National Bureau of Agricultural Insect Resources (NBAIR), formerly National Bureau of Agriculturally Important Insects (NBAII) is located in Bangalore, Hebbal in the same premises at which The Commonwealth Institute of Biological Control (CIBC), Indian Station was established in 1957. The advent of CIBC marked the beginning of organized and systematic biological control research in India. During this period, our knowledge of natural enemies of crop pests and weeds increased manifold. CIBC Indian station was closed during 1987 and All India Coordinated Research Project on Biological Control of Crop Pests and Weeds (AICRP-BC&W), which was launched in 1977 under the aegis of the Indian Council of Agricultural Research was shifted to the same campus in 1988. The centre was named as Biological Control Centre and the entire programme functioned under the administrative/financial control of the National Centre for Integrated Pest Management (ICAR). In the eighth five-year plan, the project was elevated to an independent Project Directorate of Biological Control, with its headquarters in Bangalore during 1993. PDBC was the nodal agency in the country that organizes biological control research at the national level with 16 centres spread across the country. The Directorate at Bangalore carried out basic research on the biosystematics of important groups of insect bioagents. The reference collection maintained at PDBC was catalogued in the form of a technical bulletin on and also available in a retrievable, electronic format. Besides, work on strain development, molecular characterization, mass production technologies, semiochemicals, biopesticides work for insect and disease management was intensified. During XIth plan, PDBC was upgraded as National Bureau of Agriculturally Important Insects (NBAII) to act as a nodal agency for collection, characterization, documentation, conservation, exchange and utilization of agriculturally important insect resources (including mites and spiders) for sustainable agriculture. In the twelfth five year plan the Bureau is now re-named as National Bureau of Agricultural Insect Resources (NBAIR) and the bureau's activities are divided into three divisions.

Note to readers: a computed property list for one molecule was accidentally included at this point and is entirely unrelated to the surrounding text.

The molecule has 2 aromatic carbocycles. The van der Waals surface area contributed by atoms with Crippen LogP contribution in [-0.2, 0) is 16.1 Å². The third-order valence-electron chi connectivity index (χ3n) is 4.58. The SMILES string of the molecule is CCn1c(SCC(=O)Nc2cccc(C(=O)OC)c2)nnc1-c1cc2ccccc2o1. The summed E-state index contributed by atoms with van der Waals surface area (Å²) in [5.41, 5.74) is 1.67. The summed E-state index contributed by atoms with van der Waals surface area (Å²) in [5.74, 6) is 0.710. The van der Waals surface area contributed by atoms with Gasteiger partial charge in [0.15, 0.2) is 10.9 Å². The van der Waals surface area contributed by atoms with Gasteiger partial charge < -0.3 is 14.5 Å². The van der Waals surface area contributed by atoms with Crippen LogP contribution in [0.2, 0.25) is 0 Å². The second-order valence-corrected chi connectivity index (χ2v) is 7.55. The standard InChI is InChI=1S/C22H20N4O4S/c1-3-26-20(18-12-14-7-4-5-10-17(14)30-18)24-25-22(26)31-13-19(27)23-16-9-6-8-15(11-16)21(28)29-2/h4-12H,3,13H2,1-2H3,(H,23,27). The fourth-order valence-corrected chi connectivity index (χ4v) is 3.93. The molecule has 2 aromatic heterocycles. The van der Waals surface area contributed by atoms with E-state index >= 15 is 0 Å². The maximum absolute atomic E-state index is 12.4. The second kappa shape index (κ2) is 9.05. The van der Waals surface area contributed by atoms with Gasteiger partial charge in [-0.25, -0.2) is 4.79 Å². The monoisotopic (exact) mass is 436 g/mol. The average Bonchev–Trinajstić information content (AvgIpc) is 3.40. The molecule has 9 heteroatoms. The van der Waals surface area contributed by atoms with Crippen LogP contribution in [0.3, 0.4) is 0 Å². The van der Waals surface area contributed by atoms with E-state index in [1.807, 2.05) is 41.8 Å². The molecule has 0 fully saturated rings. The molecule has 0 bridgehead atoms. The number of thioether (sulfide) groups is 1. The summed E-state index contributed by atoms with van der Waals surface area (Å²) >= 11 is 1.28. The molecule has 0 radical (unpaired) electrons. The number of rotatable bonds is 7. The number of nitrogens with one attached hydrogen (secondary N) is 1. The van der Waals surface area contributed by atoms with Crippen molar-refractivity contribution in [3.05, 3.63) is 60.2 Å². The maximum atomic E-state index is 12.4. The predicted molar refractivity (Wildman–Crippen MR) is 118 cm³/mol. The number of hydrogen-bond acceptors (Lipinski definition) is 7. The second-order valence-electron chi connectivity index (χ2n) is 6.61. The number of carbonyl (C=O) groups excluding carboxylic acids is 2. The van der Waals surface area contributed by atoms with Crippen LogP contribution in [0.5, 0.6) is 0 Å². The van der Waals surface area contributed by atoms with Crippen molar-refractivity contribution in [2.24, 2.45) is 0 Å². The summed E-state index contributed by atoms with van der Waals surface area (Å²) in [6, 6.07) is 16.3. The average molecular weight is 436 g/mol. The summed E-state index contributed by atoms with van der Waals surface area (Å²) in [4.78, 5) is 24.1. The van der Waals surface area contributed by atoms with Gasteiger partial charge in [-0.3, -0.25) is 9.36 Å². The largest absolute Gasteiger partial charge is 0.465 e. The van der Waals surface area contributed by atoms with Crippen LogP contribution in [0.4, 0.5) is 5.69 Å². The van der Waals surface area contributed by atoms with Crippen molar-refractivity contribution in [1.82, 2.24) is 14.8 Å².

To act as a nodal agency for collection, characterization, documentation, conservation, exchange, research and utilization of agriculturally important insect resources (including mites, spiders and related arthropods) for sustainable agriculture.
Capacity building, dissemination of technologies and forging linkages with stakeholders.
On-farm validation of biocontrol strategies, forging linkages with commodity-based crop research institutes, AICRP/AINP and capacity building.
Division of Germplasm collection and Characterisation
- Augmentation of collections and maintenance of a national repository.
- Biosystematic studies on insects, spiders and mites using traditional and molecular approaches and DNA barcoding.
- Generation of checklists, catalogues, illustrated field identification guides and digitization of collections, networking of institutions and individuals working on biosystematics and identification services.
- Classical biological control, biosecurity, threat perception with action-plan for alien pests.
Division of Genomic Resources
- Whole-genome sequencing of some important insects and entomopathogenic nematodes.
- Gene and allele mining for the selection of genes of specific interest and their utilization.
- RNAi technology for IPM.
- Genome sequence repository for useful genes.
- Endosymbionts and determination of their functional role.
- Use of bioinformatics tools and development of genomic databases.
Division of Germplasm, Conservation and Utilisation
- Utilization of agriculturally important arthropods for the management of insect pests.
- Development of protocols and designs for the establishment of state of art mass production units for beneficial.
- Introduction of beneficial quarantine and post-release monitoring.
- Effect of climate change.
- Role of pollinators in crop productivity.
- Role of semiochemicals for insect pest management.
- Studies on virus-vector dynamics.